Olive Grove Records
Scottish! Horns! Politics! Beloved musicians! Randolph’s Leap and the Olive Grove All-Stars have checked off every single required box for me to love them. “Christmas, Burn it All” is a cathartic release of frustration with a big chorus. “It’s Christmas time and all your heroes are dead / So love yourself, your family and friends tonight instead / It’s Christmas time and all your dreams are gone / But Santa’s on his way to bring a new and hopeful dawn.” EPIC! You think this thing is going to be bleak, and only bleak when you hear that first line – but then bam! – there is Love. In two short lines, your perception of what this song is going to be is flipped. I haven’t even gotten to the part that truly hooked me. The verse with Daniel Johnston was just so damn touching, I continue to be destroyed by it. “It’s Christmas time and all your heroes are dead / The ghost of Daniel Johnston came and hovered by my bed / We talked about some random things then finally he said / Merry Christmas and True Love Will Find You In The End.” That verse made this song undeniable. AND THEN CAME THE ENDING. Horns ring out with “Burn it all, throw it all in the fire / It’s Christmas day / a new age is on the way!” To finish with an explosion is pretty much the best way to go.
Bottom Line: This song is the first EPIC Christmas song of 2019, and perhaps the last and greatest one of the decade.
Buy: 7Digital (MP3/FLAC) | Amazon.uk MP3 | Amazon.fr MP3 | Amazon MP3
For those bands out there who want to write a Christmas song, but don’t know where to begin – let me pose two options for you. The first would be found in Bossy Love’s reinterpretation of the Waitresses’ “Christmas Wrapping,” where they updated the song to be more of-the-moment. The second approach would be to write a response song. A good example of this approach can be found in Stephen Solo‘s “War is Never Over (Even if you want it).” Back in 2015, the British had begun participating in airstrikes in Syria, and from Stephen’s perspective back in Glasgow… beginning a new chapter of an unending war. So, he took his phone (as he does) and recorded this brutal condemnation of the action, hung on the frame of John Lennon’s “Happy Xmas (War is Over).”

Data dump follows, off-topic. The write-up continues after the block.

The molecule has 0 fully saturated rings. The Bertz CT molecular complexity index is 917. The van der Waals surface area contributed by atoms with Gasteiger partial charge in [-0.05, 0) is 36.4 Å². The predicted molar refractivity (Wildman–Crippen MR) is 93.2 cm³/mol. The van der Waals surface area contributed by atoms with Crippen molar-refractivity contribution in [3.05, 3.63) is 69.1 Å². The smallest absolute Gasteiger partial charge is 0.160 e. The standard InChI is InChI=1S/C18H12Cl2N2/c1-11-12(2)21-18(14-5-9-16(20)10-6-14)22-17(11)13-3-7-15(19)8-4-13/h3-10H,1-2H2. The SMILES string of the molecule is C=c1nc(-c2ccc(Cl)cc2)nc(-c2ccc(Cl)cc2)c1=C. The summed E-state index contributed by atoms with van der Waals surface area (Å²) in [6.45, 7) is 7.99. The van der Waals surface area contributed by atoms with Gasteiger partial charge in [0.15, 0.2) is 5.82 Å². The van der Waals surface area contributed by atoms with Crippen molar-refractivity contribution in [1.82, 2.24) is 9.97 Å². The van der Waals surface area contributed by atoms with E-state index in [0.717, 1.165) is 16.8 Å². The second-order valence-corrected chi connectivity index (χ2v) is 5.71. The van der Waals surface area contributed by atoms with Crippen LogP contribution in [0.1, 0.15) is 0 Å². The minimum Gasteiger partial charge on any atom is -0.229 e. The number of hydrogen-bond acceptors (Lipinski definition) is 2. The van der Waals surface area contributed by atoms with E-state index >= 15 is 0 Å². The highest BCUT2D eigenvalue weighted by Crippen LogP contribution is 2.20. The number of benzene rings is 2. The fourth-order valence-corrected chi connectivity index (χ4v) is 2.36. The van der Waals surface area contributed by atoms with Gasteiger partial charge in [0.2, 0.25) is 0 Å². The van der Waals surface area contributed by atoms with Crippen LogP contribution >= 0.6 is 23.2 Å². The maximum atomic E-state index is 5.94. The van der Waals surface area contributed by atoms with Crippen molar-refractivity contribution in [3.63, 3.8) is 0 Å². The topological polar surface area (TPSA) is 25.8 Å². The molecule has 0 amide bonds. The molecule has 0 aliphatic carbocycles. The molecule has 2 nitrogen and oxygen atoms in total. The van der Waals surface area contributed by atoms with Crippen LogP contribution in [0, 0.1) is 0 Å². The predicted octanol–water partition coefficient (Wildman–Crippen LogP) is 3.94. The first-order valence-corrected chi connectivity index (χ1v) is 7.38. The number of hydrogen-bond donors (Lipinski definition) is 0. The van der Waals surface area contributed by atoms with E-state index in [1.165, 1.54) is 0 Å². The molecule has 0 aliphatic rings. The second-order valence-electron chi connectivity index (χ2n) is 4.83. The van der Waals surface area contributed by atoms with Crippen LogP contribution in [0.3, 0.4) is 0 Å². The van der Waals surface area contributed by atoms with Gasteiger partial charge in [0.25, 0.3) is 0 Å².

“Let the Big Ben bells ring out for bombs this Christmas / the only peace we’ll get this year is pieces of skulls and baby bones. / War is never over even if you want it.”
Stark indeed. Extremely well-produced, yet tough to listen to, as you are forced to reflect on what violence means to you when it happens so far away.
Bottom Line: Stephen Solo’s “Christmas” song will likely feel quite contemporary, renewed by humanity’s skillful violence, for many years to come.
Glasgow’s A Mild Peril, like the previously-featured Bossy Love, have alumni from the excellent (and missed) Dananananaykroyd. While that first band didn’t record any Christmas tunes, the very first song by A Mild Peril is a wonderfully meta-Christmas song. On occasion, I have been called a grinch. Sure, I am barely green, and only slightly fuzzy. And while my heart remains its normal size, “I Hear the First Strains (of Christmas Music)” may just make this grinch-ish heart swell. I mean… this is a fantastic indiepop song is about how much they love Christmas music. I must love Christmas music… I spend enough time thinking, listening and writing about it. Wait for a second… I think I love Christmas music. You did it, A Mild Peril. Now, off to urgent care.
Bottom Line: Scottish indiepop celebrating a love of Christmas music? Perhaps if A Mild Peril were Swedish, that would be the only way to be even more on-brand for Christmas Underground. Now, go download it and get in the mood for Christmas. It’s only going to be about 85 degrees today – perfect Christmas music weather IMHO.
Something In Construction
Buy: Soundcloud (Free!)